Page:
Last week the Bistro Pierre Lapin was opened by Harold Moore in New York’s Greenwich Village. He experienced the greatest successes of his life in this area. His new venture is a French cafe but it is much more casual than the famous New York restaurants. Harold Moore does not understand why the French chefs have allowed French food to be comprised of oysters, steak tartar and steak fritters. He stated that in France these are all specializations not located in any one restaurant. The spirit of Bistro Pierre Lapin is a balance of a classic spirit mixed with creativity.
Harold Moore missed creating French cuisine and made the decision to go back to what was missing in his life. His decision to depart from traditional and elite French cuisine was not entirely personal. He saw the bottom dropping out of the marketplace. He realized the current French restaurants were from another era and not bringing in any new customers. The customers they already had only came a couple times each month. The restaurants were simply not keeping up. For additional details please visit https://www.forbes.com/sites/lauriewerner/2018/05/29/this-is-a-new-downtown-new-york-bistro-that-you-should-know/#4cee898448f3.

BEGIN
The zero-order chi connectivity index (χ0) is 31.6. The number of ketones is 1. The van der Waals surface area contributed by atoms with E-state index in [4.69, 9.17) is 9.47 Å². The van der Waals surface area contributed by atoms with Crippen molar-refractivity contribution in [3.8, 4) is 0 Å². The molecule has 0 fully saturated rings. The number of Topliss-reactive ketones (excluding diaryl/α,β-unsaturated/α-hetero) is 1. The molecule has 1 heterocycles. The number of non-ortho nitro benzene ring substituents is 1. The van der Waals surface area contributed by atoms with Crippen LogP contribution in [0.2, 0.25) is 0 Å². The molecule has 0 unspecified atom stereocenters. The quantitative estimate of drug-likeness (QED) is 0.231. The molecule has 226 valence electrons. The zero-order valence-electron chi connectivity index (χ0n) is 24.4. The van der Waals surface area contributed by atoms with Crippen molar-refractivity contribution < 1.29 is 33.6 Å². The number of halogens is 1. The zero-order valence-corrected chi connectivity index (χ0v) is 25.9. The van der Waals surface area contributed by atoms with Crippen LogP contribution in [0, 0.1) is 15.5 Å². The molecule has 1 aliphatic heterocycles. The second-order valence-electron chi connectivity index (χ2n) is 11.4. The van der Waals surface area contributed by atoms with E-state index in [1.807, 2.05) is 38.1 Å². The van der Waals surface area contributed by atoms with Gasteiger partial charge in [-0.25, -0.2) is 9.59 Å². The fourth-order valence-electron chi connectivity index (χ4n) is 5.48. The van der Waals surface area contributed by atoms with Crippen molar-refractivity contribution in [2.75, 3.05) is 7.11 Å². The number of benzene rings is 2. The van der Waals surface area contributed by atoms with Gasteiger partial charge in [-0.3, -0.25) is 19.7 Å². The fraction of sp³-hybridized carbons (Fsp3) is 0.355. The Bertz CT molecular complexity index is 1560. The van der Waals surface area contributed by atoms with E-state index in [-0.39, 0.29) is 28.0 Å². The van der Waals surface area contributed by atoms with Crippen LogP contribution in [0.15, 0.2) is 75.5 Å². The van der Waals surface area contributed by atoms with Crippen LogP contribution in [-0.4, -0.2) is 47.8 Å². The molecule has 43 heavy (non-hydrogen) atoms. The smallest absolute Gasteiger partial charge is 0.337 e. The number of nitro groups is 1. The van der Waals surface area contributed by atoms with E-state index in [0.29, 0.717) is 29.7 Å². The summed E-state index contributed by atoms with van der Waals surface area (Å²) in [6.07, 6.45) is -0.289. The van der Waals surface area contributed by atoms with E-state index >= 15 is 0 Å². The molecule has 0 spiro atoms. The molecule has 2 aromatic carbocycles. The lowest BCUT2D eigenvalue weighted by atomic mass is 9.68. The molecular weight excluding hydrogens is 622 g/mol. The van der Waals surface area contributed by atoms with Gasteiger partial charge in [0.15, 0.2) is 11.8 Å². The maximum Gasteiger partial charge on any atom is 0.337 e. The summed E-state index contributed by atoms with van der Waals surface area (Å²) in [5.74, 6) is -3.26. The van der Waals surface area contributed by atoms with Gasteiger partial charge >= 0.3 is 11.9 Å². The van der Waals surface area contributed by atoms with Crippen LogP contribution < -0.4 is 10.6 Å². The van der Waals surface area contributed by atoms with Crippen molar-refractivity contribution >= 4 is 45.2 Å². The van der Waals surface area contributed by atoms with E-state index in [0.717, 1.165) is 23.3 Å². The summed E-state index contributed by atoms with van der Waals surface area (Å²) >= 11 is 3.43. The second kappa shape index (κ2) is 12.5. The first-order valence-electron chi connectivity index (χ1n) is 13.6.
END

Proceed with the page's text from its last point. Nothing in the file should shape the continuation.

Once Harold Moore decided to make the change to new American cuisine he changed the approach to fine dining he had always used in the past. He made his restaurant less expensive and much more approachable. His goal was to create better food that was more easily accessible in New York. He believes this approach will work much better for the average person. He appreciates the West Village but also understands every single customer does not have billions of dollars. This may have been true for the clientele of the more luxurious establishments but he believes the customers will be happier with his concepts.
Harold Moore discovered the cooking of the south in downtown Hudson Square in New York when he opened his restaurant. He found a traditional southern dinner available at Harold’s Meat + Three. The recipes embrace generations of southern cooking yet have a unique twist. It was when he was immersed in this concept he was drawn back to French food. He appreciates the richness of the history and it takes him back in time. He believes history is always present in both Italian and French food.